Elucidating Selective Gene Regulation by NF-B and Nuclear IκB in Macrophages
- Author(s): Yeh, George
- Advisor(s): Smale, Stephen T
- et al.
The NF-κB family of transcription factors (RelA [RELA], c-Rel [REL], RelB [RELB], p50 [NFKB1], and p52 [NFKB2]) regulates many critical biological processes including development, immunity, and inflammatory responses. It has a dominant role in regulating gene transcription in almost all mammalian cell types in response to a wide range of external, internal and environmental cues. Understandably, its misregulation results in the development of severe diseases, such as chronic inflammatory disorders, autoimmune diseases, and cancer. While the NF-κB signaling cascade has been extensively studied and each individual NF-κB knockout strain (Rela-/- for RELA protein, Rel-/- for CREL protein, Relb-/- for RELB protein, Nfkb2-/- for NFKB2 protein, and Nfkb1 -/- for NFKB1 protein) exhibited different phenotypes in mouse, it is still poorly understood whether there exists a distinctive subset of target genes for each NF-κB family member. Our lab previously reported that Il12b gene transcription is strongly dependent on a unique 46-residue segment of c-Rel which promotes strong binding of the protein to two non-consensus κB sequences in the Il12b promote. Here we further investigate NF-κB selectivity at a genomic scale using chromatin RNA-seq and ChIP-seq technologies. Strikingly, c-Rel appears to be exclusively dedicated to controlling the expression of Il12b during lipid A-stimulated mouse bone marrow-derived macrophages (BMDM), as no other genes demonstrated the same dependence and preference for c-Rel binding.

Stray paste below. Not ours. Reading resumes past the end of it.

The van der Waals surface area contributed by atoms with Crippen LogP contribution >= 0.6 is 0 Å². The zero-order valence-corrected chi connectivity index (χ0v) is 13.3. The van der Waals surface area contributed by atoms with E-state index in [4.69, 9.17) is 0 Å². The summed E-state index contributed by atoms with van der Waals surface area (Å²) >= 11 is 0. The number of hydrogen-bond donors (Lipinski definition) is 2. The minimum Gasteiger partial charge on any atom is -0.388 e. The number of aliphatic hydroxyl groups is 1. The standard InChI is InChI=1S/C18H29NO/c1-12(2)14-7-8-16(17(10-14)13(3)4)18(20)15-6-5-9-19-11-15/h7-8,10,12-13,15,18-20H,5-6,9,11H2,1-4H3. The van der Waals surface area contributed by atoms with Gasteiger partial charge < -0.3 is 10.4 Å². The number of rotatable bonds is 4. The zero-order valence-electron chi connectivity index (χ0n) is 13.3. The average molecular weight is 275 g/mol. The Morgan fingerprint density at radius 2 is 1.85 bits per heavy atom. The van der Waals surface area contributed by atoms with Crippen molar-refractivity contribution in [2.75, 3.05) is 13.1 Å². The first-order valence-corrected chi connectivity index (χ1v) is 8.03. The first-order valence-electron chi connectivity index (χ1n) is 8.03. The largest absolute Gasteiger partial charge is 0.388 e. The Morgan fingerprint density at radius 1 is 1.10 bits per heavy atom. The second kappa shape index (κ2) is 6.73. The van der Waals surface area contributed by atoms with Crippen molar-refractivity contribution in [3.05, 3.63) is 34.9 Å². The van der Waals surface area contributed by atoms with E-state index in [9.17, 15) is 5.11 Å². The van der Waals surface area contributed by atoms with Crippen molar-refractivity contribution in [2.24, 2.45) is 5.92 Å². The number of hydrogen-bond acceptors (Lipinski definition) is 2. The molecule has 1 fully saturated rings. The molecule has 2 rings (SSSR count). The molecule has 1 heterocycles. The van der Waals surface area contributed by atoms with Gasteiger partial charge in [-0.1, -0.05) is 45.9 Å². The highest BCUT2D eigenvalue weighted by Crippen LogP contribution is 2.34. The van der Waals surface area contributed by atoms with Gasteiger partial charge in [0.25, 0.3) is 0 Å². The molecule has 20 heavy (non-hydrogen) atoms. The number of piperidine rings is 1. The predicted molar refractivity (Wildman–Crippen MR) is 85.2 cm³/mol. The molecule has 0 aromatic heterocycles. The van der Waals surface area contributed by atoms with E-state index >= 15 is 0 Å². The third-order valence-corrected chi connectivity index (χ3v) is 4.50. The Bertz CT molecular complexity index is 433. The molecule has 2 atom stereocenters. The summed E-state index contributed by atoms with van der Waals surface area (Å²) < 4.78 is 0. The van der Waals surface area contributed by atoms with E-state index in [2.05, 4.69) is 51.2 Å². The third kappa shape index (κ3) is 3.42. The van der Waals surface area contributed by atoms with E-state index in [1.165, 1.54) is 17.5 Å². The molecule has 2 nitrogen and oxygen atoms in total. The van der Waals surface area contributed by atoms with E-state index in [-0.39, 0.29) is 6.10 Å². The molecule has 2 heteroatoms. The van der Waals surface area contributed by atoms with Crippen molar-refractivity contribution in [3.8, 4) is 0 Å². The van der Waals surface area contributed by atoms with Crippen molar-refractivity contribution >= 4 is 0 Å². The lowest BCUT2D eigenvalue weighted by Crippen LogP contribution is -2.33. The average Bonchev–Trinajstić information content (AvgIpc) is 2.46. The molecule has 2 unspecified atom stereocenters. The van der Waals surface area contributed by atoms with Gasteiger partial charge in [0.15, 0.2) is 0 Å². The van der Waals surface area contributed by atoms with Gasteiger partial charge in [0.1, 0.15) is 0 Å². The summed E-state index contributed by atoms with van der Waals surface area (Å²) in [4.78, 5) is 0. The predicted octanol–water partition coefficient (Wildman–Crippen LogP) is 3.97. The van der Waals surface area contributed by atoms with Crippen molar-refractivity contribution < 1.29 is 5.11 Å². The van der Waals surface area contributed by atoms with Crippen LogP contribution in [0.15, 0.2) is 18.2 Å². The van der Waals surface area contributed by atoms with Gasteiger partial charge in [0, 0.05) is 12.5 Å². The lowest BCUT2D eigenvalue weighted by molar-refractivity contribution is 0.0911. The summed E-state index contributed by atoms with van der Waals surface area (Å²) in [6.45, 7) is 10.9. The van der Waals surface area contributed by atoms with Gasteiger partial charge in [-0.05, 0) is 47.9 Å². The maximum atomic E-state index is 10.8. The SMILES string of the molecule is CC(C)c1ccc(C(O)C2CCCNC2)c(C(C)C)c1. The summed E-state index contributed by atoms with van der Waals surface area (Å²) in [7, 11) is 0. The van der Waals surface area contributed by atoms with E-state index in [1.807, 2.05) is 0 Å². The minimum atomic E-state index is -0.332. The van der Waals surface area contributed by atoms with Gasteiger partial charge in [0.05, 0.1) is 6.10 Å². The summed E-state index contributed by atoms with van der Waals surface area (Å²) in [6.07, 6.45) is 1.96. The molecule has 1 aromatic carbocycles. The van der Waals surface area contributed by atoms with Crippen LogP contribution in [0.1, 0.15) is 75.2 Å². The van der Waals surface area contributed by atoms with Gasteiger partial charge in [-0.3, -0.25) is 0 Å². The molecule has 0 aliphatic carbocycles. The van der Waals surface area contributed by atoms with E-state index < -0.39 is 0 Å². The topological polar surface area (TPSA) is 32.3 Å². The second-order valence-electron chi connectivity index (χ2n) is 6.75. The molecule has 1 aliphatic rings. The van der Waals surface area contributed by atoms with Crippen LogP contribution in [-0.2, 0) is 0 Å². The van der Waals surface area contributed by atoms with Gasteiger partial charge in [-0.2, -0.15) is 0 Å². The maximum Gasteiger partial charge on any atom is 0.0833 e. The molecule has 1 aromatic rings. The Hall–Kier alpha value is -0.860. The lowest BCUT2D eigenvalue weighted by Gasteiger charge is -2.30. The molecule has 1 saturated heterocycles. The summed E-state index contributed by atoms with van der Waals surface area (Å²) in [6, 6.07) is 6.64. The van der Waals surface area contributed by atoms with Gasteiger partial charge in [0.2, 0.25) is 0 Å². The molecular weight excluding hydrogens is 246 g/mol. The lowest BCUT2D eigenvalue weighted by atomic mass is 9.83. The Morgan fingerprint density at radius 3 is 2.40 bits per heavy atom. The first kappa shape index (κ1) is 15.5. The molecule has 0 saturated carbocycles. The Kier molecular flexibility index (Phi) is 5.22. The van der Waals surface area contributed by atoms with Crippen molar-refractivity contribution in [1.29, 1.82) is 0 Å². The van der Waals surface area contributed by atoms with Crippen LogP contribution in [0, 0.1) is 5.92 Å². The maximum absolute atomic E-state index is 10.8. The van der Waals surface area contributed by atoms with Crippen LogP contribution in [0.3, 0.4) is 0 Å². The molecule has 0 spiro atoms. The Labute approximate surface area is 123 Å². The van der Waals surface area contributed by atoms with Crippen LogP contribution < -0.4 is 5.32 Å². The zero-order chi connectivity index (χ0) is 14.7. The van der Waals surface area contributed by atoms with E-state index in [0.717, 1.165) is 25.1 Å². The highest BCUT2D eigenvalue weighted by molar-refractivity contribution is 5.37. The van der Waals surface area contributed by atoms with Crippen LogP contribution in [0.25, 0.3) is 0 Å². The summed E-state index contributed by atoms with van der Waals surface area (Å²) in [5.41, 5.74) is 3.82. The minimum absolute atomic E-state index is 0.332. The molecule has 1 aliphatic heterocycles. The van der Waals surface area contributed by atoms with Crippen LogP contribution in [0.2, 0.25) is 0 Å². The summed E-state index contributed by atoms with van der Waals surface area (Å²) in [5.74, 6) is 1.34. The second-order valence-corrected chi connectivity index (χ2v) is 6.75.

To carefully modulate NF-κB signaling, numerous regulatory layers are used by the cell, one of which is mediated by the nuclear IκB proteins (BCL3 or Bcl-3, NFKBID or IκBNS, and NFKBIZ or IκBz). Unlike prototypic IκBs (IκBa, IκBb, and IκBe), which sequester NF-κB in the cytoplasm during homeostasis and release it upon stimulation, nuclear IκBs are located in the cell nucleus and are thought to serve as co-activators or co-repressors. Furthermore, nuclear IκB selectively interacts with p50 (NFKB1) and p52 (NFKB2), two of the NF-κB proteins that do not contain transactivation domains (TADs). Both Bcl-3 and IκBz, but not IκBNS, contain TADs and thus are able to alter the repressive nature of p50 or p52 via protein-protein interaction. To study the regulatory effects of nuclear IκBs in transcription, we performed chromatin RNA-seq and ChIP-seq on lipid A-stimulated BMDM. Lipid A induces the expression of both primary and secondary response genes in BMDMs, including Nfkb1, Nfkb2, and all three nuclear IκBs. RNA-seq was performed with Nfkb1-/-, Nfkb2-/-, Bcl3-/-, Nfkbid-/-, and Nfkbiz-/- cells. Our results indicate that the absence of p52, Bcl-3, or IκBNS has only minor effects on Lipid A induced TLR4-mediated gene transcription. However, a subset of inducible genes depends strongly on the expression of p50 and IκBz. Taking into account the corroborative data from RNA- and ChIP-seq experiments, we delineate and classify genes that are either directly or indirectly regulated by p50 and IκBz.